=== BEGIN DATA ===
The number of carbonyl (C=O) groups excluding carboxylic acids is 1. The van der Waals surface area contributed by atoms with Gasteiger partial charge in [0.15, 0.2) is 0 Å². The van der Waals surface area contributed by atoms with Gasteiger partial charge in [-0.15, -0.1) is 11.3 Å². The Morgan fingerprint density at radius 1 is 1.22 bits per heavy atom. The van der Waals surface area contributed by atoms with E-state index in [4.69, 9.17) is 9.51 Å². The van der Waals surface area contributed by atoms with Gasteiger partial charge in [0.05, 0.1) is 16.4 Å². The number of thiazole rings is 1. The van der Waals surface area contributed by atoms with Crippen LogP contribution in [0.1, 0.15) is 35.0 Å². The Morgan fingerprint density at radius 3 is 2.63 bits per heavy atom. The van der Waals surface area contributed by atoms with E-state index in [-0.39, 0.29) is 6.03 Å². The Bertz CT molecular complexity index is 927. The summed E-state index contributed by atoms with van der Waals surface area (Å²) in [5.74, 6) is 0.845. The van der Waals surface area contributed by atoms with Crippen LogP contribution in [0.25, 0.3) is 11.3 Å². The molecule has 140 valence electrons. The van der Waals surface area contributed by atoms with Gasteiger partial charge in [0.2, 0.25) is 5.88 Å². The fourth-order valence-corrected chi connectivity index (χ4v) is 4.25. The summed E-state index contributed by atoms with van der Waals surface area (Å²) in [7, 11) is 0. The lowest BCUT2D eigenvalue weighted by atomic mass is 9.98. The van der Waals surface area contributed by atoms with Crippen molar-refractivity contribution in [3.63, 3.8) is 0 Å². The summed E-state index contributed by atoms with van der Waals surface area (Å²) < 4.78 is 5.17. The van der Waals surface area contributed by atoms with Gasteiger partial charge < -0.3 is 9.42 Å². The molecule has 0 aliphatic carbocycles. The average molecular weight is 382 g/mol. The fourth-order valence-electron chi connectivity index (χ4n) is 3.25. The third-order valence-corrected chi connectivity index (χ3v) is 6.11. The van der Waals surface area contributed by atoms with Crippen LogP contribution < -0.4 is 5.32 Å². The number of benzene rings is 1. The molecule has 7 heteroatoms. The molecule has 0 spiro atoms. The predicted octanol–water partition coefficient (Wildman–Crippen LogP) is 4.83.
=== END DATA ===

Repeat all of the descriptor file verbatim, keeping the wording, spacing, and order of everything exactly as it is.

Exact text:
The number of carbonyl (C=O) groups excluding carboxylic acids is 1. The van der Waals surface area contributed by atoms with Gasteiger partial charge in [0.15, 0.2) is 0 Å². The van der Waals surface area contributed by atoms with Gasteiger partial charge in [-0.15, -0.1) is 11.3 Å². The Morgan fingerprint density at radius 1 is 1.22 bits per heavy atom. The van der Waals surface area contributed by atoms with E-state index in [4.69, 9.17) is 9.51 Å². The van der Waals surface area contributed by atoms with Gasteiger partial charge in [0.05, 0.1) is 16.4 Å². The number of thiazole rings is 1. The van der Waals surface area contributed by atoms with Crippen LogP contribution in [0.1, 0.15) is 35.0 Å². The Morgan fingerprint density at radius 3 is 2.63 bits per heavy atom. The van der Waals surface area contributed by atoms with E-state index in [-0.39, 0.29) is 6.03 Å². The Bertz CT molecular complexity index is 927. The summed E-state index contributed by atoms with van der Waals surface area (Å²) in [5.74, 6) is 0.845. The van der Waals surface area contributed by atoms with Crippen LogP contribution in [0.25, 0.3) is 11.3 Å². The molecule has 140 valence electrons. The van der Waals surface area contributed by atoms with Gasteiger partial charge in [0.2, 0.25) is 5.88 Å². The fourth-order valence-corrected chi connectivity index (χ4v) is 4.25. The summed E-state index contributed by atoms with van der Waals surface area (Å²) in [7, 11) is 0. The lowest BCUT2D eigenvalue weighted by atomic mass is 9.98. The van der Waals surface area contributed by atoms with Crippen molar-refractivity contribution in [3.63, 3.8) is 0 Å². The summed E-state index contributed by atoms with van der Waals surface area (Å²) < 4.78 is 5.17. The van der Waals surface area contributed by atoms with Gasteiger partial charge < -0.3 is 9.42 Å². The molecule has 0 aliphatic carbocycles. The average molecular weight is 382 g/mol. The fourth-order valence-electron chi connectivity index (χ4n) is 3.25. The third-order valence-corrected chi connectivity index (χ3v) is 6.11. The van der Waals surface area contributed by atoms with Crippen LogP contribution < -0.4 is 5.32 Å². The number of benzene rings is 1. The molecule has 7 heteroatoms. The molecule has 0 spiro atoms. The predicted octanol–water partition coefficient (Wildman–Crippen LogP) is 4.83.